Foods to avoid during pregnancy
Some foods should definitely be off the menu when you are pregnant especially in the vulnerable early weeks. While there is debate about which food are unsafe, many women prefer to play it safe

Unpasteurised milk products

These increase your risk of exposure to micro-organisms such as salmonella and listeria, which can result in food poisoning.


Salmonella poisoning (especially from eggs, raw or partially cooked) causes gastrointestinal symptoms which can be life-threatening in the very old or very young.


Listeria poisoning resembles flu-like symptoms and is particularly hazardous to babies and pregnant women.

Products (whether pasteurised or unpasteurised) that pose the greatest risk for listeria contamination include:

  • Soft mould-ripened cheeses such as Brie, Camembert and blue-veined types
  • Pâtés (all types: vegetable, fish, chicken and meat pâtés).
  • Avoid goat’s milk and goat’s milk products such as feta cheese.
  • Some countries advise pregnant women not to eat cold meats or smoked fish because of the risk of listeria. Raw or improperly cooked seafood and shellfish can contain harmful viruses and bacteria.

Avoid seafood, shellfish and other raw foods

The Vibrio bacterium, Norwalk virus and Hepatitis A have been associated with raw or partially cooked seafood and shellfish.

It is generally recommended that pregnant women avoid eating raw seafood and shellfish. Some types of fish contain more mercury than others. The amount of mercury we get from food isn’t harmful for most people, but can affect your baby’s developing nervous system.

  • If you are pregnant, breastfeeding, or intending to become pregnant in the next year, you should avoid eating shark, swordfish, king mackerel, tilefish and marlin (most of which aren’t readily available in South Africa anyway).
  • Limit the amount of tuna you eat to no more than one tuna steak or two medium-size cans of tuna a week.

Most foods harbour bacteria and, if they are not kept at the right temperature (which means keeping cold food cold and hot food piping hot), bacteria can breed and rapidly cause food poisoning.

Foods to be careful of include uncooked poultry and meat, unpasteurised milk products, shellfish from dubious sources, spoiled oily fish, cooked cold meat products, raw and lightly cooked eggs or those with cracked shells.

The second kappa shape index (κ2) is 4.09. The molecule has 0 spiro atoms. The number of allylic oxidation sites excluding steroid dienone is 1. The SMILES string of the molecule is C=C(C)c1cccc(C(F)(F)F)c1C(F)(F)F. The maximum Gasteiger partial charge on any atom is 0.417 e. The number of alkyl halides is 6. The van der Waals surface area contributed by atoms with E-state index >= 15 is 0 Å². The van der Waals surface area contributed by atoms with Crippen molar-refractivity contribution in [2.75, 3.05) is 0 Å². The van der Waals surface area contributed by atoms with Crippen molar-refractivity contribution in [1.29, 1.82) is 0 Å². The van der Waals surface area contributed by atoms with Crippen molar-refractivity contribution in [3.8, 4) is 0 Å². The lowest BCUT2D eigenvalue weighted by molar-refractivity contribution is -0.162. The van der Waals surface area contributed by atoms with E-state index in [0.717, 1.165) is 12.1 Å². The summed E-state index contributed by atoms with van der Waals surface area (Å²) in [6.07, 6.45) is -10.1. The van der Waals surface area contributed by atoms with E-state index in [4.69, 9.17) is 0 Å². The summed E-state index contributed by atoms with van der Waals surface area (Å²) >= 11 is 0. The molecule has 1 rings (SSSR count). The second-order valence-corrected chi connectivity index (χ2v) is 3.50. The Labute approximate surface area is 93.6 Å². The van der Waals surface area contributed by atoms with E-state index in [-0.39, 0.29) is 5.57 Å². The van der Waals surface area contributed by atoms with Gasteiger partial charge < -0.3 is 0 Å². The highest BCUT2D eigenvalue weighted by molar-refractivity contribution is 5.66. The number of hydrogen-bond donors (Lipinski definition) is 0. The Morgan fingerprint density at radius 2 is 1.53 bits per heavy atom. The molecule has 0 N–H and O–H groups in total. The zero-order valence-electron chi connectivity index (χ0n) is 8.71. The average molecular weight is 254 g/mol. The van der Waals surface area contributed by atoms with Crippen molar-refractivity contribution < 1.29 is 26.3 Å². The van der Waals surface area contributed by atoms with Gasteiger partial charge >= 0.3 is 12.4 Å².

Peanuts are prone to contamination by a type of mould that produces dangerous toxins called aflatoxins, which can cause liver cancer. Nuts, especially peanuts, are also one of the most common food allergens, thus expectant mothers should avoid them as allergies sometimes run in families.


Intake of caffeine above 300 mg/day may be associated with low birth weight and, in some cases, miscarriage, limit coffee, tea and colas.

Foods to avoid:

  • Alcohol
  • Unpasteurised milk products, and mould-ripened cheeses
  • Raw eggs in foods like custard, mayonnaise and lemon meringue pie
  • Raw, smoked or undercooked meat and fish in foods like cold meats, sushi, rare steak or undercooked chicken
  • Unwashed fruit and vegetables
  • Unsafe drinking water
  • Fish that may contain high levels of mercury, such as shark, swordfish, mackerel, tilefish and marlin. Limit the amount of tuna you eat to no more than one tuna steak or two medium-size cans of tuna a week
  • Nuts including peanuts 
  • Limit drinks containing caffeine, including tea, coffee and most fizzy soft drinks 
  • Artificial sweeteners, diet coldrinks and other foods that contain chemicals and preservatives  
  • Limit fast food and dubious restaurant food because of potential low food hygiene standards 
  • Herbal teas and other preparations are not necessarily safe, as herbs may have potent medicinal properties, so best to avoid, apart from rooibos tea
  • Avoid liquorice as it has been associated with spontaneous abortion 
  • Avoid all herbal supplements
  • Take only antenatal supplements prescribed by your doctor
  • Avoid fatty acid supplements (omega 3 and omega 6) for at least 3 weeks prior to delivery, due to reduced clotting factors associated with these supplements 
  • Avoid excessive intakes of vitamin A as this has been associated with birth defects

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